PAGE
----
Dr. You take a glass of ale or porter with your

cheese? Pa. Yes, one or the other; but seldom both.

Dr. You west-country people generally take a glass of Highland whiskey after dinner.

Pa. Yes, we do ; it's good for digestion.
Dr. Do

you
take

any wine during dinner? Pa. Yes, a glass or two of sherry, but I'm indifferent as to wine during dinner. I drink a good deal of beer. Dr. What quantity of port

do
you

drink? Pa. Oh, very little ; not above half a dozen glasses, or so.

Dr. In the west country, it is impossible, I hear, to dine. without punch?

Pa. Yes, sir ; indeed 'tis punch we drink chiefly; but for myself, unless I happen to have a friend with me, I never take more than a couple of tumblers, or so, and that's moderate.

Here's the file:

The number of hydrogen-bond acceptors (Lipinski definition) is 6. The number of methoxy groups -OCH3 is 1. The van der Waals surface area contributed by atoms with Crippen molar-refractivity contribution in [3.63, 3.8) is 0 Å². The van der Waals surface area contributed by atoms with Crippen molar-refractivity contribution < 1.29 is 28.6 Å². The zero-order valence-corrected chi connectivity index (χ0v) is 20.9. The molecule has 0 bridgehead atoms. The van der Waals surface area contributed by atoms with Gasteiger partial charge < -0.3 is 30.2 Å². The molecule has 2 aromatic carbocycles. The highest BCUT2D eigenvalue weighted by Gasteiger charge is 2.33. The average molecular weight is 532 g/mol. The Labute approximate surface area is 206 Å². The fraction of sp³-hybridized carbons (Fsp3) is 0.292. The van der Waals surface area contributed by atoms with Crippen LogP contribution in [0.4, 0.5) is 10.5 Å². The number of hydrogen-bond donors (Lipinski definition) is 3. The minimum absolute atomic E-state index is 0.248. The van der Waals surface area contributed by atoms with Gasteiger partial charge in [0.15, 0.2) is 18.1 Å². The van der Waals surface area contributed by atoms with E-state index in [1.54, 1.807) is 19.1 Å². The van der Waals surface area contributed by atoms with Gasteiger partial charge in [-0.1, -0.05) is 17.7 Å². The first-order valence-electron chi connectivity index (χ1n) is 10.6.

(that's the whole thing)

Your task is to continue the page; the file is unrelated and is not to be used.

Dr. Oh, exceedingly moderate indeed! You then, after this slight repast, take some tea and bread and butter?

Pa. Yes, before I go to the counting-house to read the evening letters.

Dr. And on your return you take supper, I suppose ?

Pa. No, sir, I canna be said to tak supper; just something before going to bed; a rizzered haddock, or a bit of toasted cheese, or a half hundred of oysters or the like o' that, and may be, two thirds of a bottle of ale; but I tak no regular supper.